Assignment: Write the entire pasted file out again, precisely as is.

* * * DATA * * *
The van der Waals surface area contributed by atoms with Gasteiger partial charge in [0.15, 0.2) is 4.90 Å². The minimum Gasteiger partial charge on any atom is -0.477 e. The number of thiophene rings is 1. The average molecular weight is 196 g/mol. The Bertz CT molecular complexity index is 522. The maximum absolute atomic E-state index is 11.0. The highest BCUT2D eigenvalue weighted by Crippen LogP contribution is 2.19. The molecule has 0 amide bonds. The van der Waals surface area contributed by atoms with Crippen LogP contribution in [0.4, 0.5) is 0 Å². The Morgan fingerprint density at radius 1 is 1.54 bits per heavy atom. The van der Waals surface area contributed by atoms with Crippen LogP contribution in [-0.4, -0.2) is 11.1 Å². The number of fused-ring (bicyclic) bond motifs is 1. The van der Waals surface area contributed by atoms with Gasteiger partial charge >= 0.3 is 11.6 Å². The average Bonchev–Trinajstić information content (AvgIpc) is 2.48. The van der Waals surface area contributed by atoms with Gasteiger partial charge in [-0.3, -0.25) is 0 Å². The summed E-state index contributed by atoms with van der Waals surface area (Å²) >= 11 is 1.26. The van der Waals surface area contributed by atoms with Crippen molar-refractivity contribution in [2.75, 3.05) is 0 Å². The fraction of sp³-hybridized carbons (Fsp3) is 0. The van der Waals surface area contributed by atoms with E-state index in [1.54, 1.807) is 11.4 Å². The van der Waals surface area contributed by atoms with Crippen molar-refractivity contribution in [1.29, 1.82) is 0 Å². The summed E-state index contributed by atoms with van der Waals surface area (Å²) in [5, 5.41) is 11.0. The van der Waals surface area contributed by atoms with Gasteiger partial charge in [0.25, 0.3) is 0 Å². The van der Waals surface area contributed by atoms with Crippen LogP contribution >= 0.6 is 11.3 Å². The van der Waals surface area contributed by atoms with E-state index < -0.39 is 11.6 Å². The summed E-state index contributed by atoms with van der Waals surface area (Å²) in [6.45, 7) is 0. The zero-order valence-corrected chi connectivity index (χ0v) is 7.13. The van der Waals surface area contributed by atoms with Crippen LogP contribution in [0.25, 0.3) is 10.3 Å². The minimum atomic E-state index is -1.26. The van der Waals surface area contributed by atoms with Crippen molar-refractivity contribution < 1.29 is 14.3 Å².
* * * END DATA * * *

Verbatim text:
The van der Waals surface area contributed by atoms with Gasteiger partial charge in [0.15, 0.2) is 4.90 Å². The minimum Gasteiger partial charge on any atom is -0.477 e. The number of thiophene rings is 1. The average molecular weight is 196 g/mol. The Bertz CT molecular complexity index is 522. The maximum absolute atomic E-state index is 11.0. The highest BCUT2D eigenvalue weighted by Crippen LogP contribution is 2.19. The molecule has 0 amide bonds. The van der Waals surface area contributed by atoms with Crippen LogP contribution in [0.4, 0.5) is 0 Å². The Morgan fingerprint density at radius 1 is 1.54 bits per heavy atom. The van der Waals surface area contributed by atoms with Crippen LogP contribution in [-0.4, -0.2) is 11.1 Å². The number of fused-ring (bicyclic) bond motifs is 1. The van der Waals surface area contributed by atoms with Gasteiger partial charge >= 0.3 is 11.6 Å². The average Bonchev–Trinajstić information content (AvgIpc) is 2.48. The van der Waals surface area contributed by atoms with Gasteiger partial charge in [-0.3, -0.25) is 0 Å². The summed E-state index contributed by atoms with van der Waals surface area (Å²) >= 11 is 1.26. The van der Waals surface area contributed by atoms with Crippen molar-refractivity contribution in [2.75, 3.05) is 0 Å². The fraction of sp³-hybridized carbons (Fsp3) is 0. The van der Waals surface area contributed by atoms with E-state index in [1.54, 1.807) is 11.4 Å². The van der Waals surface area contributed by atoms with Crippen molar-refractivity contribution in [1.29, 1.82) is 0 Å². The summed E-state index contributed by atoms with van der Waals surface area (Å²) in [5, 5.41) is 11.0. The van der Waals surface area contributed by atoms with Gasteiger partial charge in [0.25, 0.3) is 0 Å². The van der Waals surface area contributed by atoms with Crippen LogP contribution >= 0.6 is 11.3 Å². The van der Waals surface area contributed by atoms with E-state index < -0.39 is 11.6 Å². The summed E-state index contributed by atoms with van der Waals surface area (Å²) in [6.45, 7) is 0. The zero-order valence-corrected chi connectivity index (χ0v) is 7.13. The van der Waals surface area contributed by atoms with Crippen LogP contribution in [0.25, 0.3) is 10.3 Å². The minimum atomic E-state index is -1.26. The van der Waals surface area contributed by atoms with Crippen molar-refractivity contribution < 1.29 is 14.3 Å².